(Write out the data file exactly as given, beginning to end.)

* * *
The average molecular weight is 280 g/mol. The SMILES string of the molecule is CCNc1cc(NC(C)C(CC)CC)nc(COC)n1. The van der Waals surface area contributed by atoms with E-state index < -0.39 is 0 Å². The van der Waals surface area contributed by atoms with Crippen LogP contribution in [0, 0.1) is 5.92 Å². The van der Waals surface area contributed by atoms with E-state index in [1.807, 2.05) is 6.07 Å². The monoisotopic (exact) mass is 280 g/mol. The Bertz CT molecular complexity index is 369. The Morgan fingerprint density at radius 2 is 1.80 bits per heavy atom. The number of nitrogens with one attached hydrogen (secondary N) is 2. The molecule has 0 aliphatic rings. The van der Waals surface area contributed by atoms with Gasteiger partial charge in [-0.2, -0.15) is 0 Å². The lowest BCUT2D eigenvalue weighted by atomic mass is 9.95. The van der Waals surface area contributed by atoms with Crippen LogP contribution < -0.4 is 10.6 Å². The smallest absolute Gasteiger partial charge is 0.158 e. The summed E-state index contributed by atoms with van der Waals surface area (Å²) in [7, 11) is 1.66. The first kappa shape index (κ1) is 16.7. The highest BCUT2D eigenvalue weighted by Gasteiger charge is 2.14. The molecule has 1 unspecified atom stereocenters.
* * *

The average molecular weight is 280 g/mol. The SMILES string of the molecule is CCNc1cc(NC(C)C(CC)CC)nc(COC)n1. The van der Waals surface area contributed by atoms with E-state index < -0.39 is 0 Å². The van der Waals surface area contributed by atoms with Crippen LogP contribution in [0, 0.1) is 5.92 Å². The van der Waals surface area contributed by atoms with E-state index in [1.807, 2.05) is 6.07 Å². The monoisotopic (exact) mass is 280 g/mol. The Bertz CT molecular complexity index is 369. The Morgan fingerprint density at radius 2 is 1.80 bits per heavy atom. The number of nitrogens with one attached hydrogen (secondary N) is 2. The molecule has 0 aliphatic rings. The van der Waals surface area contributed by atoms with Gasteiger partial charge in [-0.2, -0.15) is 0 Å². The lowest BCUT2D eigenvalue weighted by atomic mass is 9.95. The van der Waals surface area contributed by atoms with Crippen LogP contribution < -0.4 is 10.6 Å². The smallest absolute Gasteiger partial charge is 0.158 e. The summed E-state index contributed by atoms with van der Waals surface area (Å²) in [7, 11) is 1.66. The first kappa shape index (κ1) is 16.7. The highest BCUT2D eigenvalue weighted by Gasteiger charge is 2.14. The molecule has 1 unspecified atom stereocenters.